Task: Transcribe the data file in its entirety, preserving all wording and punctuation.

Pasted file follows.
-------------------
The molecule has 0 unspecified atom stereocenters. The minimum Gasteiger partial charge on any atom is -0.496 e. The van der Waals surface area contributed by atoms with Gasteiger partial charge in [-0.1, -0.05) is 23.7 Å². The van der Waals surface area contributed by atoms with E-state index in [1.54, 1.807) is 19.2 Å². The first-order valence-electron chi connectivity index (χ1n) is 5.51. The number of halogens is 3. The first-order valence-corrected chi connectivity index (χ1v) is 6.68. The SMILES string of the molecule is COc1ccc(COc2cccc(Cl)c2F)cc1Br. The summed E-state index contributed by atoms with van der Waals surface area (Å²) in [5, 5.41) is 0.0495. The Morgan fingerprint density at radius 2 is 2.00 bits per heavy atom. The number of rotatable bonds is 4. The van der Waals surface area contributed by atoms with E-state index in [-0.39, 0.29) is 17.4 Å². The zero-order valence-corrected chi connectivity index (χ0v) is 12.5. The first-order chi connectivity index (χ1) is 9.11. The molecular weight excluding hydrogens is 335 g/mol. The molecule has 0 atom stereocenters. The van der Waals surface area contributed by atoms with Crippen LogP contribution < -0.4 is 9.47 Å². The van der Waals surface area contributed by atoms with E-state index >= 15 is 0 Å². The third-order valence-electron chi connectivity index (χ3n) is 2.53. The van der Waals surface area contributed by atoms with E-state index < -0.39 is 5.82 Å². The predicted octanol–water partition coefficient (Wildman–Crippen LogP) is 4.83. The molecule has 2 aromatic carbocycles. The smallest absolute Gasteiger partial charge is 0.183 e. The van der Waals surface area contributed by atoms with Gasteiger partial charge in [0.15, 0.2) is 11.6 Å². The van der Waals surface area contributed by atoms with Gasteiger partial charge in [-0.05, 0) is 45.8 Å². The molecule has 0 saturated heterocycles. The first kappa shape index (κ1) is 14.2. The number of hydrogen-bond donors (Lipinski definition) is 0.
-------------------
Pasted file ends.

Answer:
The molecule has 0 unspecified atom stereocenters. The minimum Gasteiger partial charge on any atom is -0.496 e. The van der Waals surface area contributed by atoms with Gasteiger partial charge in [-0.1, -0.05) is 23.7 Å². The van der Waals surface area contributed by atoms with E-state index in [1.54, 1.807) is 19.2 Å². The first-order valence-electron chi connectivity index (χ1n) is 5.51. The number of halogens is 3. The first-order valence-corrected chi connectivity index (χ1v) is 6.68. The SMILES string of the molecule is COc1ccc(COc2cccc(Cl)c2F)cc1Br. The summed E-state index contributed by atoms with van der Waals surface area (Å²) in [5, 5.41) is 0.0495. The Morgan fingerprint density at radius 2 is 2.00 bits per heavy atom. The number of rotatable bonds is 4. The van der Waals surface area contributed by atoms with E-state index in [-0.39, 0.29) is 17.4 Å². The zero-order valence-corrected chi connectivity index (χ0v) is 12.5. The first-order chi connectivity index (χ1) is 9.11. The molecular weight excluding hydrogens is 335 g/mol. The molecule has 0 atom stereocenters. The van der Waals surface area contributed by atoms with Crippen LogP contribution < -0.4 is 9.47 Å². The van der Waals surface area contributed by atoms with E-state index >= 15 is 0 Å². The third-order valence-electron chi connectivity index (χ3n) is 2.53. The van der Waals surface area contributed by atoms with E-state index < -0.39 is 5.82 Å². The predicted octanol–water partition coefficient (Wildman–Crippen LogP) is 4.83. The molecule has 2 aromatic carbocycles. The smallest absolute Gasteiger partial charge is 0.183 e. The van der Waals surface area contributed by atoms with Gasteiger partial charge in [0.15, 0.2) is 11.6 Å². The van der Waals surface area contributed by atoms with Gasteiger partial charge in [-0.05, 0) is 45.8 Å². The molecule has 0 saturated heterocycles. The first kappa shape index (κ1) is 14.2. The number of hydrogen-bond donors (Lipinski definition) is 0.